Friday, August 01, 2003

Protecting the Rights of Minorities in a Democracy

A while back Merideth posted an interesting question about legislating civil rights - "And I have to wonder (I really don't know. Perhaps one of you will.) did we end segregation with a majority, or with just enough outrage to make legislators examine their consciences? Women's voting rights? The subhuman value placed on women and African Americans was legislated by a majority who saw no compelling moral reason to treat these people (as groups) as much more than property." The question is should legislation be guided by majority opinion, or should legislators lead the way by passing civil rights laws even when the majority of Americans disagree with those laws. This issue has come up frequently in recent discussions about homosexual rights and especially homosexual marriage. Many moderates feel that these rights should eventually be extended to gays and lesbians, but not yet. They want to give the country time to "catch up" with liberals - perhaps when poll numbers indicate that the majority of Americans support these changes, then it will be time to pass such legislation.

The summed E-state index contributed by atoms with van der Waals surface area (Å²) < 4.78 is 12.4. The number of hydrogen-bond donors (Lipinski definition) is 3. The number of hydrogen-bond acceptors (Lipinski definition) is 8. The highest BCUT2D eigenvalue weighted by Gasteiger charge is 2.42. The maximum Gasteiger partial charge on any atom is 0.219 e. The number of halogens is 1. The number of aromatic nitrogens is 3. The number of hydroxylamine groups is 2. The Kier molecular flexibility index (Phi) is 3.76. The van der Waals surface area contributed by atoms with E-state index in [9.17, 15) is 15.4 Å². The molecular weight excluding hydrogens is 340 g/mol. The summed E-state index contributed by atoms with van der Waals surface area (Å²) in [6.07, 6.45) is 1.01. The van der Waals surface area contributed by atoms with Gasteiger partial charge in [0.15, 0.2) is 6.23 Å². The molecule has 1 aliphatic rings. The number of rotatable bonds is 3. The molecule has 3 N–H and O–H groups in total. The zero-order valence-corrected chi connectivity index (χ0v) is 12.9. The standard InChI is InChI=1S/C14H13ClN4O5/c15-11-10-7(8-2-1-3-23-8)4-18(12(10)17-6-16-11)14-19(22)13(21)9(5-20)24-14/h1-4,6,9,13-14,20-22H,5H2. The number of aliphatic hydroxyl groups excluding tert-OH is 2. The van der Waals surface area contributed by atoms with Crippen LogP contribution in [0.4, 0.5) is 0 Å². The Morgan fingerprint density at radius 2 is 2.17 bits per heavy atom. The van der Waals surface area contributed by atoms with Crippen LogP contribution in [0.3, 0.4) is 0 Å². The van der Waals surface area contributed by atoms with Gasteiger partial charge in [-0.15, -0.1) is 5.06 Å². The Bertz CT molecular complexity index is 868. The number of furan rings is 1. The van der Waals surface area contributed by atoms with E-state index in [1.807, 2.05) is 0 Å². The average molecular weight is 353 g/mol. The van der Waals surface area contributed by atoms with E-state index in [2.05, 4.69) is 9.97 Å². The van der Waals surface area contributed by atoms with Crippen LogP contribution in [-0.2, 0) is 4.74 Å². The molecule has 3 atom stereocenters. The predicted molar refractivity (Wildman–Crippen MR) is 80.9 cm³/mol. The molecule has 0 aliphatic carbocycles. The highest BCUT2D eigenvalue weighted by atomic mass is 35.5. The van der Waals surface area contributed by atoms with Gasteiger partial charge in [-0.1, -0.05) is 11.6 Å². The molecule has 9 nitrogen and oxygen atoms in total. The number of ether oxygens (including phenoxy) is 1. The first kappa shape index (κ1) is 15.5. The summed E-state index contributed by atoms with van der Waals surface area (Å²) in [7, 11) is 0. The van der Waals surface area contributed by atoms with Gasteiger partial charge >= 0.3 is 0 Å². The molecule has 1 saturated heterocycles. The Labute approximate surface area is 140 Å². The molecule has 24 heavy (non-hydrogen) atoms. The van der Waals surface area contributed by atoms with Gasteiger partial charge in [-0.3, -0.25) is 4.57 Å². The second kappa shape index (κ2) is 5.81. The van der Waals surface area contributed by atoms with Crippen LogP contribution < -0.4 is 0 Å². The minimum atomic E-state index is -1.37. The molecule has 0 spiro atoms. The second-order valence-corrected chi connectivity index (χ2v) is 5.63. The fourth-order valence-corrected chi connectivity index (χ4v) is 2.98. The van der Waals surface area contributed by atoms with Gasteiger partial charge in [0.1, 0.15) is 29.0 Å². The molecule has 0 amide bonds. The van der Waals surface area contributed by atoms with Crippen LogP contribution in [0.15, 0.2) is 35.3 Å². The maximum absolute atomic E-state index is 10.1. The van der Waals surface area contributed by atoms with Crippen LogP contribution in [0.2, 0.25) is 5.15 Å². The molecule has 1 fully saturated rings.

Andrew Sullivan has a partial answer for Merideth's question in his column today, in regards to the last major change in marriage law, miscegenation. "In 1967, the Supreme Court struck down state bans on inter-racial marriage on equal protection grounds. But what's interesting is how unpopular this was at the time. The Gallup poll in 1968 found a whopping 72 percent of the public opposed such marriages. That's markedly more than the opposition to same-sex marriage today (which is in the 50 - 60 percent range, and in the states considering it, actually a minority view). Why was that not an example of outrageous judicial activism? Yes, I know that equal protection on grounds of race has far more teeth in constitutional law. But still. This was a hugely unpopular and undemocratic move. It directly thwarted the democratic will of the people, especially in those states forced by judicial fiat to let blacks marry whites. It was judicial tyranny at the expense of democracy. " Would any of us now argue that these laws should not have been struck down? As Merideth pointed out, there's a reason we live in a representative democracy - the majority can be wrong and without safeguards to protect the rights of minorities, horrific atrocities and injustices can be inflicted on those with less power and political capital.


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